100

Additional information

In a non-GLP compliant study (Smith, 1965) which was performed according to sound scientific principles, the potential for bioaccumulation of the test material was investigated in rats. Test animals received an oral dose of 25 mg/kg, via oral gavage. Their urine was analysed to identify the fate of the radiolabelled test material. The test material was determined to be completely absorbed in the gastrointestinal tract, converted into four metabolites and almost entirely excreted via the urine within 24 hours. Therefore it is considered that there is no potential for bioaccumulation after oral exposure.

3,5-Dimethylpyrazole-C14 is absorbed completely from the gastrointestinal tract of fasted rats when administered as an aqueous suspension. Essentially all of the oral dose (95 %) is found in the urine within 24 hours. It is converted completely (>99 %) to 4 metabolites. Two metabolites, which together with their conjugated forms account for about 98 % of the oral dose of 3,5-dimethylpyrazole, have been isolated in crystalline form and their structures determined. In 5 normal, fasted rats the average percentages excreted (± S.D.) as 5-methylpyrazole-3-carboxylic acid and its conjugate form were 13.1 ± 3.8 and 13.6 ± 4.4,

respectively. The major metabolite, which was excreted to the extent of 70.8 ± 5.5 % in fasted rats, has been unequivocally identified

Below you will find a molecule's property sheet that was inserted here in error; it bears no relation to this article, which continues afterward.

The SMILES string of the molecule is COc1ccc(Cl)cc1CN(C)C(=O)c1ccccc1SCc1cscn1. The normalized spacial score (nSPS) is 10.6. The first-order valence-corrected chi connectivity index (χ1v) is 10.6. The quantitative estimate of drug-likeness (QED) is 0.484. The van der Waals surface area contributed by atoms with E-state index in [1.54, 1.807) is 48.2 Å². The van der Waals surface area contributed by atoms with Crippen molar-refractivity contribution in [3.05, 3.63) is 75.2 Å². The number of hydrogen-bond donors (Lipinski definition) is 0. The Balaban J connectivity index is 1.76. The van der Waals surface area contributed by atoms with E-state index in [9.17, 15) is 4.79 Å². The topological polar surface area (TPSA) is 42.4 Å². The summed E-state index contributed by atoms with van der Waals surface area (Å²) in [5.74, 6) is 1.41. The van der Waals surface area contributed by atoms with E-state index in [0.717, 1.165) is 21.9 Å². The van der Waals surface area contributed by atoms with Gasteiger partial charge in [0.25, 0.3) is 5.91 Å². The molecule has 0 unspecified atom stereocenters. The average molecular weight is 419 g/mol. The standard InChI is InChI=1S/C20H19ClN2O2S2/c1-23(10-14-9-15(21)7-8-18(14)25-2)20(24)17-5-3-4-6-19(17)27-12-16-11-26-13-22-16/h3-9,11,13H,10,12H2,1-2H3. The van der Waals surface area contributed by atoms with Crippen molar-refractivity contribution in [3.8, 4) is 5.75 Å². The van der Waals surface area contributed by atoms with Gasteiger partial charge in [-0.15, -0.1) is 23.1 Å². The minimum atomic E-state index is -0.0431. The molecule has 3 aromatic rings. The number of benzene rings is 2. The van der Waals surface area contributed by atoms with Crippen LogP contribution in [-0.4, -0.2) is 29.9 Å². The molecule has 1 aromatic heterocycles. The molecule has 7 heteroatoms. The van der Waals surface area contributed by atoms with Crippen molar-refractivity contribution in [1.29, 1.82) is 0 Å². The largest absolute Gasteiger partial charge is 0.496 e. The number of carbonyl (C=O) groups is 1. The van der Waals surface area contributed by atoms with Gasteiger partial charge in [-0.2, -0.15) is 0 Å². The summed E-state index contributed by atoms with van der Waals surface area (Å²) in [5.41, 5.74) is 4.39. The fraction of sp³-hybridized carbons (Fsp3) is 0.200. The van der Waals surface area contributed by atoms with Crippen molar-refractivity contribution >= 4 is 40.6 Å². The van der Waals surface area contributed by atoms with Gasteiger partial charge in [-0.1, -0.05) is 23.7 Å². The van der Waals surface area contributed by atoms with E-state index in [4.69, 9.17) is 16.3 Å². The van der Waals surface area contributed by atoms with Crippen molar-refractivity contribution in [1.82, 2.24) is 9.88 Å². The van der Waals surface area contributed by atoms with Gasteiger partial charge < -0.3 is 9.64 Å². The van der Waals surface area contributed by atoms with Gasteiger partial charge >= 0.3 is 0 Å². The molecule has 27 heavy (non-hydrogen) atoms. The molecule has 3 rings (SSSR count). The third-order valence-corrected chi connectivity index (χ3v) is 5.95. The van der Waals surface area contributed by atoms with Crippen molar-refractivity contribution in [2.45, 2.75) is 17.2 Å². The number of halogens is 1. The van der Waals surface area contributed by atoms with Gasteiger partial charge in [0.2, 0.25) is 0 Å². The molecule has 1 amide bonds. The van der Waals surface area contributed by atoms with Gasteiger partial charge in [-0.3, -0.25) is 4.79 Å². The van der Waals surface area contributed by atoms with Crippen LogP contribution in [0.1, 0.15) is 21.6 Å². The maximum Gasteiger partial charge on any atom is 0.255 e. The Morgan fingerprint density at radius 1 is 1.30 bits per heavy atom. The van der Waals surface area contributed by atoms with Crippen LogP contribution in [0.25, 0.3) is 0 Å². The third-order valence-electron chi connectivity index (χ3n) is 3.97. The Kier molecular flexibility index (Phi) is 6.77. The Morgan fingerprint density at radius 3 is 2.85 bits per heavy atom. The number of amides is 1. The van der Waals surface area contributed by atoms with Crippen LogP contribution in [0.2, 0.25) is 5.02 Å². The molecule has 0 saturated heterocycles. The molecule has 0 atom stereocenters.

as conjugated 4-hydroxy-3, 5-dimethylpyrazole; it has been isolated from hydrolyzed rat urine in its unconjugated form. An unknown metabolite, which is formed to the extent of 1.3 ± 1.9 % of the dose, was not detected in the urine of some of the rats studied.

From the urinary excretion data, the half-life for the appearance of C14 in the urine of the rat was determined to be about 2.4 hours;

i.e., about 60 % of the C14 is excreted during the first 3 hours.

Toxicokinetic Assessment of the Substance 3,5-Dimethylpyrazole

1.0       Introduction

Physico-chemical properties, the results of a metabolism study and acute and repeat dose toxicity studies for 3,5-dimethylpyrazole have been used to determine a toxicokinetic profile.

2.0       Physicochemical properties

The substance 3,5-dimethylpyrazole (CAS No. 67-51-6) is a white powder and has the molecular formula C5H8N2 with a molecular weight of 96.1 g/mol. It is very water soluble (28.9 g/L as 20 °C) with a log Pow value of 2.1 at 35 °C. 3,5-Dimethylpyrazole contains a 1,2-pyrazole group and is therefore weakly basic in nature, with a pH in aqueous solution of 7.5. It is hydrolytically stable at pH 4, 7 and 9, with a half-life of > 1 year at 25 °C. It has a vapour pressure of 0.37 Pa at 20 °C and a particle size of 269 µm (MMAD, mass median aerodynamic diameter).

3.0       Absorption

3.1       Oral absorption

The low molecular weight, high water solubility and log P value of 3,5-dimethylpyrazole will favour absorption from the gastrointestinal tract.

The metabolism of 3,5-dimethylpyrazole has been studied in the rat (Smith, Forist, Gerritsen, 1965). A single oral dose of 14C-labelled 3,5-dimethylpyrazole was administered by oral gavage to fasted male rats at 25 mg/kg in 0.25 % methyl cellulose. A mean of 95 % of the administered dose (n=6) was recovered in the urine within 24 hours, indicating that oral absorption of 3,5-dimethylpyrazole is complete.

Acute and repeat oral toxicity studies have been conducted which show clear evidence of systemic toxicity, and therefore of oral absorption, consistent with the findings of the metabolism study.